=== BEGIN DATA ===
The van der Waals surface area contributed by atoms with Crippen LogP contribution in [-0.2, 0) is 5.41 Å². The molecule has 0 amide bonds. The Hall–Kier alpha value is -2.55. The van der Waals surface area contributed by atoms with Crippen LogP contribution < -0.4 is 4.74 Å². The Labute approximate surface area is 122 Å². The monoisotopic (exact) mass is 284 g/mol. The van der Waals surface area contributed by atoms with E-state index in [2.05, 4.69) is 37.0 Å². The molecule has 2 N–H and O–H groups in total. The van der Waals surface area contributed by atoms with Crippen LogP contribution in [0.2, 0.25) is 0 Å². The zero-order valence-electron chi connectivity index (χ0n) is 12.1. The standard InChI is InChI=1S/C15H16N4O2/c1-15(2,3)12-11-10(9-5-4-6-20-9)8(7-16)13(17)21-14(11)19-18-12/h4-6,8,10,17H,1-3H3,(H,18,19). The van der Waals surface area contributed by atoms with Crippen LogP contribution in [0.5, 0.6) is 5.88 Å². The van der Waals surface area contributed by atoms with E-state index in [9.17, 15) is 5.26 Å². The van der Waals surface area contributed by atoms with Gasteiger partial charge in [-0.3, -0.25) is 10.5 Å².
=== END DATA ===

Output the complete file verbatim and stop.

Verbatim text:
The van der Waals surface area contributed by atoms with Crippen LogP contribution in [-0.2, 0) is 5.41 Å². The molecule has 0 amide bonds. The Hall–Kier alpha value is -2.55. The van der Waals surface area contributed by atoms with Crippen LogP contribution < -0.4 is 4.74 Å². The Labute approximate surface area is 122 Å². The monoisotopic (exact) mass is 284 g/mol. The van der Waals surface area contributed by atoms with E-state index in [2.05, 4.69) is 37.0 Å². The molecule has 2 N–H and O–H groups in total. The van der Waals surface area contributed by atoms with Crippen LogP contribution in [0.2, 0.25) is 0 Å². The zero-order valence-electron chi connectivity index (χ0n) is 12.1. The standard InChI is InChI=1S/C15H16N4O2/c1-15(2,3)12-11-10(9-5-4-6-20-9)8(7-16)13(17)21-14(11)19-18-12/h4-6,8,10,17H,1-3H3,(H,18,19). The van der Waals surface area contributed by atoms with Crippen LogP contribution in [0.5, 0.6) is 5.88 Å². The van der Waals surface area contributed by atoms with E-state index in [9.17, 15) is 5.26 Å². The van der Waals surface area contributed by atoms with Gasteiger partial charge in [-0.3, -0.25) is 10.5 Å².